This is an important feature, since single stage compression systems as normally used with a suction temperature of 35 F. to 45 F. and a condensing temperature in the order of 105 F. frequently overload the compressor during the pull down? period when the conditioned space is hot. With such operation, the suction pressure is such that the horsepower rises as the suction temperature tends to increase, due to the abnormally high temperature conditions. The present invention corrects this very objectionable condition, and it also effects great economy in the initial cost and in operation.
Another important advantage of the invention is that the system will operate with fairly acceptable results even it one of the'stages is incapacitated. Under such circumstances, the remaining stages produce in the order of 70-75 percent of capacity, and the system does not break down because of overloading.
1. In an air conditioning system of the character described, the combination of, a plurality of refrigeration 1 units each of which has a condenser and an evaporator,
each of said condensers being adapted to be cooled by water, a cooling tower which is adapted to cool water, circuit means connecting the water circuits of said condensers in series, pump means to circulate water through said condensers and said cooling tower in series, and means to pass a stream of a fluid to be cooled through said evaporators, said plurality of refrigeration units being operable to produce staged heating of the water flowing through the respective condensers and staged cooling of the fluid by said evaporators, and said circuit means connected to deliver water from said cooling tower to the condenser of the refrigeration unit producing said first stage of cooling whereby said refrigeration system with the highest temperature evaporator has the lowest temperature condenser to cool at a maximum rate.
2. A system as described in claim 1, wherein said fluid to be cooled is air and wherein each of said evaporators is formed by a plurality of evaporator sections for cooling separate streams of air and each stream of air flows through an evaporator section forming part of each of said refrigeration units.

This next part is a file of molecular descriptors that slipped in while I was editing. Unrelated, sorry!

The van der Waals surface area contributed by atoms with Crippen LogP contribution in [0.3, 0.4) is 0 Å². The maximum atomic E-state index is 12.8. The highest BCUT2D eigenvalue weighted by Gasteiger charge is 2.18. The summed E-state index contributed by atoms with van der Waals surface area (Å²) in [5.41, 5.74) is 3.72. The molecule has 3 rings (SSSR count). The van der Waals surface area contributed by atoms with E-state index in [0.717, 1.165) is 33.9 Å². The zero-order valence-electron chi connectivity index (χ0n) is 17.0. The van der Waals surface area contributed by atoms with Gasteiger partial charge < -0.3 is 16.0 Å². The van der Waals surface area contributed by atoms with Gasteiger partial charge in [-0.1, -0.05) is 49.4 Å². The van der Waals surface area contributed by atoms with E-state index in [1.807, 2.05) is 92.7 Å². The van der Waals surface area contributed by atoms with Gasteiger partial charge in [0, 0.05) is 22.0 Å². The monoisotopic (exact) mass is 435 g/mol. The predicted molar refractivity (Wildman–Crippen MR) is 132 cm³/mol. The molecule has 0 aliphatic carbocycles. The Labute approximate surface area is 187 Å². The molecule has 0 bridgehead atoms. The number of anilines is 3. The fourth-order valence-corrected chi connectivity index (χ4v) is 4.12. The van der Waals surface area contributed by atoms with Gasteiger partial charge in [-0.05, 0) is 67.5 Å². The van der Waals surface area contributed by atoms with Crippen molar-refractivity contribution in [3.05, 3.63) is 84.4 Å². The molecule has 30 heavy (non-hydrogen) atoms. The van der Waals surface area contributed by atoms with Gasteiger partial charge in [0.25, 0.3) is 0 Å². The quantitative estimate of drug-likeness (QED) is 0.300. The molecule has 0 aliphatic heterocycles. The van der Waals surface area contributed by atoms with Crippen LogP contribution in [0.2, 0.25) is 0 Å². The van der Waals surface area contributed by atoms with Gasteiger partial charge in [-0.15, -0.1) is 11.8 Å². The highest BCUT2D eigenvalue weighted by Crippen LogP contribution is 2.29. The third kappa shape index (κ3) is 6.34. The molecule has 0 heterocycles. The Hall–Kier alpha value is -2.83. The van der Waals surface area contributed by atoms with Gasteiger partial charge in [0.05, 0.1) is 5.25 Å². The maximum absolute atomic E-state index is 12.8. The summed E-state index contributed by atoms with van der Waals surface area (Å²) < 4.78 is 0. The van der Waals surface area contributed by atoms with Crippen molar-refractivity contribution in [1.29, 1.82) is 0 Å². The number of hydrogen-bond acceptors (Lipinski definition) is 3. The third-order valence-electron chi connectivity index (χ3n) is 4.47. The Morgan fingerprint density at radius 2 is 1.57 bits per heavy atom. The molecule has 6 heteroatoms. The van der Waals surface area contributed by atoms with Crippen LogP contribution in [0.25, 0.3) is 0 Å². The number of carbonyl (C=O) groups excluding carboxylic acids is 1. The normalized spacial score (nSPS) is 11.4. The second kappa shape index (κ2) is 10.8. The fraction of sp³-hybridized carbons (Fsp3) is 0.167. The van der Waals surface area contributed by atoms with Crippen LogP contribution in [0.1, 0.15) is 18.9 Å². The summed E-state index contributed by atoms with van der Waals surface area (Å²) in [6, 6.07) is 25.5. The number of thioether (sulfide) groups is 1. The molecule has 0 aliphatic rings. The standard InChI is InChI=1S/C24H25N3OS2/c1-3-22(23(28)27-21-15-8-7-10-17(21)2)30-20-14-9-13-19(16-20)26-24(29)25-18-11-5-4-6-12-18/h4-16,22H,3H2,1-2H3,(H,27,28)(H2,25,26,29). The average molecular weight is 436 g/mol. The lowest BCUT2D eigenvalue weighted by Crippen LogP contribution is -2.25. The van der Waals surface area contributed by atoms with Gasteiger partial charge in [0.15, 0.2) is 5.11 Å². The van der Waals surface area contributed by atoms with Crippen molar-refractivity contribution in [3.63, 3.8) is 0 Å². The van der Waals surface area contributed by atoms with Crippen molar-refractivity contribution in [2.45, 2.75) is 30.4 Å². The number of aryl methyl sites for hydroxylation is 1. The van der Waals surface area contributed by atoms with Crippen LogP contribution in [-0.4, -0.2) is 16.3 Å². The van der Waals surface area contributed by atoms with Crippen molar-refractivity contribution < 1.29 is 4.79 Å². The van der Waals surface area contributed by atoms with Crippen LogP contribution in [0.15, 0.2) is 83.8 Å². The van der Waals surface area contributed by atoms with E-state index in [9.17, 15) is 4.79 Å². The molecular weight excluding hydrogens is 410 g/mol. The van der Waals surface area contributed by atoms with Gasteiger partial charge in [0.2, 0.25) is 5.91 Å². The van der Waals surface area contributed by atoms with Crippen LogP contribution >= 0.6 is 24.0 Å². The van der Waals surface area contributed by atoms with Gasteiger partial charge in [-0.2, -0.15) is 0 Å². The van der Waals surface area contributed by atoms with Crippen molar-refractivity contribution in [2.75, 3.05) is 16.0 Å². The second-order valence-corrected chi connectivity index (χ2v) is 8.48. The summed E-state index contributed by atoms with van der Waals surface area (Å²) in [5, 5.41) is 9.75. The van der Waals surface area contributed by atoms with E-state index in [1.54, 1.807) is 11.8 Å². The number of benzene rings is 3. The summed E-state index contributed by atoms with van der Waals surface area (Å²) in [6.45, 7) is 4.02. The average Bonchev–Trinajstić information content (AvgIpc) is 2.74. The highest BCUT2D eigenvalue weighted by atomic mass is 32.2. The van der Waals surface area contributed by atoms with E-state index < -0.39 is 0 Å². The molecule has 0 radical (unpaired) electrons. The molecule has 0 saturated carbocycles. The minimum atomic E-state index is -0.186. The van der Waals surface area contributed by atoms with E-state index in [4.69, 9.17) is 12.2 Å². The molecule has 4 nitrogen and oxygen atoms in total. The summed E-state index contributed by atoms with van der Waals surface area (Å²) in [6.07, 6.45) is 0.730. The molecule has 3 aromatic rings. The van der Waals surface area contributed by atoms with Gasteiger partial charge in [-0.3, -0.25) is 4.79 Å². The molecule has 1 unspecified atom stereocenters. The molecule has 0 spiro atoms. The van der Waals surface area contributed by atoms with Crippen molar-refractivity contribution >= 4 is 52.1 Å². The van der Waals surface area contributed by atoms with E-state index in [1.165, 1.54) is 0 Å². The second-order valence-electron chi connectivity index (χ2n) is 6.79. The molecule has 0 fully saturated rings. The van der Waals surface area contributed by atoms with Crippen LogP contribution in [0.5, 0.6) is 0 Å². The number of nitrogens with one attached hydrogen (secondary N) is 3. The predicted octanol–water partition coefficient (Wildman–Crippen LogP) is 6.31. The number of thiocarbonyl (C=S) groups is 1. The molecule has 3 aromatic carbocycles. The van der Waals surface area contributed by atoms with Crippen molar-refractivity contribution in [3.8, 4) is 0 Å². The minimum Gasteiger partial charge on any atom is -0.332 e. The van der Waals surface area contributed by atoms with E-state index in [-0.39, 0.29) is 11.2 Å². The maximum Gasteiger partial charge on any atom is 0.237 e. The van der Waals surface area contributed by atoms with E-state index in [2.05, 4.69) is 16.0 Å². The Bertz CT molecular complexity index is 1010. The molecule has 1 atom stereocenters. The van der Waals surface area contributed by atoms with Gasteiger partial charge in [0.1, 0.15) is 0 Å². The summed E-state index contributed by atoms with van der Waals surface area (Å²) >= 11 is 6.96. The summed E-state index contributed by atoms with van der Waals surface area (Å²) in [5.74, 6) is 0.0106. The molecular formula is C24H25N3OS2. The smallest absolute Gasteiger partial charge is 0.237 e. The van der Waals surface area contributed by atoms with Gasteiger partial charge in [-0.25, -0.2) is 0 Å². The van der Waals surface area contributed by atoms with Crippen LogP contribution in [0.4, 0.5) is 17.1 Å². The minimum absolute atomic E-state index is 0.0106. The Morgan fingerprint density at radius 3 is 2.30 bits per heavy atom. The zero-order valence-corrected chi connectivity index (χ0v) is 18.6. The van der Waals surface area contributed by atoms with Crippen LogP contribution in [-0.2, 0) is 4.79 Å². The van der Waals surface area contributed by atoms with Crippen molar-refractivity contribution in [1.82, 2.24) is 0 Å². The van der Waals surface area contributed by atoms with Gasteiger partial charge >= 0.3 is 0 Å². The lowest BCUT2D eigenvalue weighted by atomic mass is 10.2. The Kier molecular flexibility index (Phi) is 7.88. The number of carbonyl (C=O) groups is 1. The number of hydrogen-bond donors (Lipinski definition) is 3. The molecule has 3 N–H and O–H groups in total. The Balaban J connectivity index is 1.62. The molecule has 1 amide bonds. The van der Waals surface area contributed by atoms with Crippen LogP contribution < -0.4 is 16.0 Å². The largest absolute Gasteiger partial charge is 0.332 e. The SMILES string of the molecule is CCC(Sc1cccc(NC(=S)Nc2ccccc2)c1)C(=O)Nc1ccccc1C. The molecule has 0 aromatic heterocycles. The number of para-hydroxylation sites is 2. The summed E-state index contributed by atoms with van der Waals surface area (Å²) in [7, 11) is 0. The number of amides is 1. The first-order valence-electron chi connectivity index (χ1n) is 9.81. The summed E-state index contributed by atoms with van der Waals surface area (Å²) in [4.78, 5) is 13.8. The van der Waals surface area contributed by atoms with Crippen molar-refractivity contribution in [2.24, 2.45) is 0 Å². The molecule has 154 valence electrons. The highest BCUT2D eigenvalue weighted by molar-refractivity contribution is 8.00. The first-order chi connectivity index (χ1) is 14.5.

3. A system as described in claim 1, wherein the fluid cooled by said evaporators is a circulating liquid, conduits connecting said evaporators in series to provide a circuit for the circulating liquid, and wherein each of said refrigeration units includes an auxiliary condenser, coil means through which said fluid is circulated into heat exchange relationship with air to be conditioned, and means to selectively flow liquid from said auxiliary condensers in series and from said evaporators in series through said coil means.
4. In an air conditioning system, the combination of, a plurality of independent refrigeration units having evaporators operable at progressively lower temperatures and condensers operable at progressively higher temperatures, means for directing a stream of fluid to be cooled in heat exchange relationship. with the evaporators of the several refrigeration units in series to cool the fluid in successive stages through a wide temperature range in excess of 20 F., and the evaporators and condensers being arranged so that the highest temperature evaporator is connected in the refrigeration unit having the lowest temperature condenser and the lowest temperature evaporator is connected in the refrigeration unit having the highest temperature condenser.
5. In an air conditioning system, the combination of, a plurality of independent refrigeration units, means for directing a stream of fluid to be cooled in heat exchange relationship with the evaporators of the plurality of refrigeration units in series to cool the fluid in successive stages through a wide temperature range in excess of 20 F., means for directing a second fluid in heat exchange relationship with the condensers of the plurality of refrigeration units, and the plurality of refrigeration units being arranged so that the temperature and pressure difference between the evaporator and condenser in the refrigeration unit for the first stage is a minimum and progressively increases to the maximum required for the low temperature cooling in the last stage whereby to produce maximum cooling in the first stage.